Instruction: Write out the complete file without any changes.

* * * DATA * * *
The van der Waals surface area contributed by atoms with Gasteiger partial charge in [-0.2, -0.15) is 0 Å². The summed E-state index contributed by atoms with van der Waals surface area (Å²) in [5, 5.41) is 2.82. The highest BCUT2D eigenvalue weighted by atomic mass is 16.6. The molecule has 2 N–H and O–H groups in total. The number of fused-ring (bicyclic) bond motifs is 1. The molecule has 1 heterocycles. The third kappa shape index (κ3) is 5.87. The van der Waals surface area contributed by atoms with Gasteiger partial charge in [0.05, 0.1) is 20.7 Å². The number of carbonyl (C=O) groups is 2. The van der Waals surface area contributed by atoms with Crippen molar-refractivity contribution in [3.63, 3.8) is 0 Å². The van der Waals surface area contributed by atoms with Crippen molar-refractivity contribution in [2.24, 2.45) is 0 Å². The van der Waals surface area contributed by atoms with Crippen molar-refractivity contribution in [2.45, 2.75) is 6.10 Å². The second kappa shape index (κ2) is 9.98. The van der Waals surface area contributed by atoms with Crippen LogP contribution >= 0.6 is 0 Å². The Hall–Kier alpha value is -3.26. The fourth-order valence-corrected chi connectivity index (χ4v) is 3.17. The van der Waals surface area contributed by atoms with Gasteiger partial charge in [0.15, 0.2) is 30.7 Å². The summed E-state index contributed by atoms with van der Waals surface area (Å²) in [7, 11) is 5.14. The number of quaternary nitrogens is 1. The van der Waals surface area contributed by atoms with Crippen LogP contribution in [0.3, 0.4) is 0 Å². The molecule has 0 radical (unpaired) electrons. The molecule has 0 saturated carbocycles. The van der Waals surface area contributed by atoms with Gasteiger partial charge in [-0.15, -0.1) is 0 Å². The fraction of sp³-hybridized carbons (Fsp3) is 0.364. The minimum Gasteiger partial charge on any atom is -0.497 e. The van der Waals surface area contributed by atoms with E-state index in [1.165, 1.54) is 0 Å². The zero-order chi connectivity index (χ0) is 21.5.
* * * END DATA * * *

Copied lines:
The van der Waals surface area contributed by atoms with Gasteiger partial charge in [-0.2, -0.15) is 0 Å². The summed E-state index contributed by atoms with van der Waals surface area (Å²) in [5, 5.41) is 2.82. The highest BCUT2D eigenvalue weighted by atomic mass is 16.6. The molecule has 2 N–H and O–H groups in total. The number of fused-ring (bicyclic) bond motifs is 1. The molecule has 1 heterocycles. The third kappa shape index (κ3) is 5.87. The van der Waals surface area contributed by atoms with Gasteiger partial charge in [0.05, 0.1) is 20.7 Å². The number of carbonyl (C=O) groups is 2. The van der Waals surface area contributed by atoms with Crippen molar-refractivity contribution in [3.63, 3.8) is 0 Å². The van der Waals surface area contributed by atoms with Crippen molar-refractivity contribution in [2.24, 2.45) is 0 Å². The van der Waals surface area contributed by atoms with Crippen molar-refractivity contribution in [2.45, 2.75) is 6.10 Å². The second kappa shape index (κ2) is 9.98. The van der Waals surface area contributed by atoms with Crippen LogP contribution >= 0.6 is 0 Å². The Hall–Kier alpha value is -3.26. The fourth-order valence-corrected chi connectivity index (χ4v) is 3.17. The van der Waals surface area contributed by atoms with Gasteiger partial charge in [0.15, 0.2) is 30.7 Å². The summed E-state index contributed by atoms with van der Waals surface area (Å²) in [7, 11) is 5.14. The number of quaternary nitrogens is 1. The van der Waals surface area contributed by atoms with Crippen LogP contribution in [0.3, 0.4) is 0 Å². The molecule has 0 radical (unpaired) electrons. The molecule has 0 saturated carbocycles. The van der Waals surface area contributed by atoms with Gasteiger partial charge in [-0.15, -0.1) is 0 Å². The fraction of sp³-hybridized carbons (Fsp3) is 0.364. The minimum Gasteiger partial charge on any atom is -0.497 e. The van der Waals surface area contributed by atoms with E-state index in [1.165, 1.54) is 0 Å². The zero-order chi connectivity index (χ0) is 21.5.